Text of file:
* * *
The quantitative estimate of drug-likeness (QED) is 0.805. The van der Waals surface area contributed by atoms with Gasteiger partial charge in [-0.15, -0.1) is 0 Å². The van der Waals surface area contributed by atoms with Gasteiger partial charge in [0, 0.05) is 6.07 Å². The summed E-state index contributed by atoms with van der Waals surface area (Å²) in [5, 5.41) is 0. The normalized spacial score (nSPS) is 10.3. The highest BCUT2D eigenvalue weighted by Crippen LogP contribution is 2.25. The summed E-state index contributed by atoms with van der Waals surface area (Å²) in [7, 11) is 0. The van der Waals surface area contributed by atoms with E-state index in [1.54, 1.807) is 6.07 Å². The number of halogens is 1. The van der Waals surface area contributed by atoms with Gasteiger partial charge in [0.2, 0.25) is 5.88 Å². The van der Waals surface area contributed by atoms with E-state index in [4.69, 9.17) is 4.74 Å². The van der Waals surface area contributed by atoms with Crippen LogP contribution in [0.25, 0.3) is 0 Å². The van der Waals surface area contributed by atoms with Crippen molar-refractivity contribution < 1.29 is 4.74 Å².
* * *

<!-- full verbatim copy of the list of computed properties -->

The quantitative estimate of drug-likeness (QED) is 0.805. The van der Waals surface area contributed by atoms with Gasteiger partial charge in [-0.15, -0.1) is 0 Å². The van der Waals surface area contributed by atoms with Gasteiger partial charge in [0, 0.05) is 6.07 Å². The summed E-state index contributed by atoms with van der Waals surface area (Å²) in [5, 5.41) is 0. The normalized spacial score (nSPS) is 10.3. The highest BCUT2D eigenvalue weighted by Crippen LogP contribution is 2.25. The summed E-state index contributed by atoms with van der Waals surface area (Å²) in [7, 11) is 0. The van der Waals surface area contributed by atoms with E-state index in [1.54, 1.807) is 6.07 Å². The number of halogens is 1. The van der Waals surface area contributed by atoms with Gasteiger partial charge in [0.2, 0.25) is 5.88 Å². The van der Waals surface area contributed by atoms with E-state index in [4.69, 9.17) is 4.74 Å². The van der Waals surface area contributed by atoms with Crippen LogP contribution in [0.25, 0.3) is 0 Å². The van der Waals surface area contributed by atoms with Crippen molar-refractivity contribution < 1.29 is 4.74 Å².